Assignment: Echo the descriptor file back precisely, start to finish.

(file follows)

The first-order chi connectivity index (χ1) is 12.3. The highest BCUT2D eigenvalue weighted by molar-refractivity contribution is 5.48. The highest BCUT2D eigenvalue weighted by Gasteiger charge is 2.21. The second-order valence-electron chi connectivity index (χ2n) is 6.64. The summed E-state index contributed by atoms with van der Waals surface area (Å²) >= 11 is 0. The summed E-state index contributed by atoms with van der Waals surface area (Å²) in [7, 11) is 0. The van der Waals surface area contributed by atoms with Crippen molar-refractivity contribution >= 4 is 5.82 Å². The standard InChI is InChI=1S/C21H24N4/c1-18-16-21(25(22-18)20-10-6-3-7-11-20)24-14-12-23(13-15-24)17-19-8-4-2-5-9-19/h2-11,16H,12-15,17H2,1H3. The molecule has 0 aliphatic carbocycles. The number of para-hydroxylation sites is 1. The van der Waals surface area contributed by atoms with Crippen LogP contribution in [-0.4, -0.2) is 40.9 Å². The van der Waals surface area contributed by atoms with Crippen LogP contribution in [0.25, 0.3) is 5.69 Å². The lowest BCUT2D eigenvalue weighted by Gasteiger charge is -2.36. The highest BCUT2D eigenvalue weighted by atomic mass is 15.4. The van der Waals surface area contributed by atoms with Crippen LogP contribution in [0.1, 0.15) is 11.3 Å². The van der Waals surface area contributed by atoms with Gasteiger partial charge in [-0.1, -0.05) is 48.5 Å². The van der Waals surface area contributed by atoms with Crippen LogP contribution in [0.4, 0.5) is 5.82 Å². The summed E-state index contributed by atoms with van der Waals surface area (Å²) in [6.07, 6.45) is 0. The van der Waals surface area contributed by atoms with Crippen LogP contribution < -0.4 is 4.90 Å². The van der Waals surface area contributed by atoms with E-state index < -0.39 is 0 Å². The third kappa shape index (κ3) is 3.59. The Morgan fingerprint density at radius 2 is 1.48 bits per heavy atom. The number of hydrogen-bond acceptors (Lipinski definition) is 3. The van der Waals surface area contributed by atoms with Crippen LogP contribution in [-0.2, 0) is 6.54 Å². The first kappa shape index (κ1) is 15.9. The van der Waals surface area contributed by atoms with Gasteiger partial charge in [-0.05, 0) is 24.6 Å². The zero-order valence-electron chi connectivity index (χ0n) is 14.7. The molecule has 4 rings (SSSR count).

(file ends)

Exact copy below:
The first-order chi connectivity index (χ1) is 12.3. The highest BCUT2D eigenvalue weighted by molar-refractivity contribution is 5.48. The highest BCUT2D eigenvalue weighted by Gasteiger charge is 2.21. The second-order valence-electron chi connectivity index (χ2n) is 6.64. The summed E-state index contributed by atoms with van der Waals surface area (Å²) >= 11 is 0. The summed E-state index contributed by atoms with van der Waals surface area (Å²) in [7, 11) is 0. The van der Waals surface area contributed by atoms with Crippen molar-refractivity contribution >= 4 is 5.82 Å². The standard InChI is InChI=1S/C21H24N4/c1-18-16-21(25(22-18)20-10-6-3-7-11-20)24-14-12-23(13-15-24)17-19-8-4-2-5-9-19/h2-11,16H,12-15,17H2,1H3. The molecule has 0 aliphatic carbocycles. The number of para-hydroxylation sites is 1. The van der Waals surface area contributed by atoms with Crippen LogP contribution in [-0.4, -0.2) is 40.9 Å². The van der Waals surface area contributed by atoms with Crippen LogP contribution in [0.25, 0.3) is 5.69 Å². The lowest BCUT2D eigenvalue weighted by Gasteiger charge is -2.36. The highest BCUT2D eigenvalue weighted by atomic mass is 15.4. The van der Waals surface area contributed by atoms with Crippen LogP contribution in [0.1, 0.15) is 11.3 Å². The van der Waals surface area contributed by atoms with Gasteiger partial charge in [-0.1, -0.05) is 48.5 Å². The van der Waals surface area contributed by atoms with Crippen LogP contribution in [0.4, 0.5) is 5.82 Å². The summed E-state index contributed by atoms with van der Waals surface area (Å²) in [6.07, 6.45) is 0. The van der Waals surface area contributed by atoms with Crippen LogP contribution < -0.4 is 4.90 Å². The van der Waals surface area contributed by atoms with E-state index < -0.39 is 0 Å². The third kappa shape index (κ3) is 3.59. The Morgan fingerprint density at radius 2 is 1.48 bits per heavy atom. The number of hydrogen-bond acceptors (Lipinski definition) is 3. The van der Waals surface area contributed by atoms with Crippen LogP contribution in [-0.2, 0) is 6.54 Å². The first kappa shape index (κ1) is 15.9. The van der Waals surface area contributed by atoms with Gasteiger partial charge in [-0.05, 0) is 24.6 Å². The zero-order valence-electron chi connectivity index (χ0n) is 14.7. The molecule has 4 rings (SSSR count).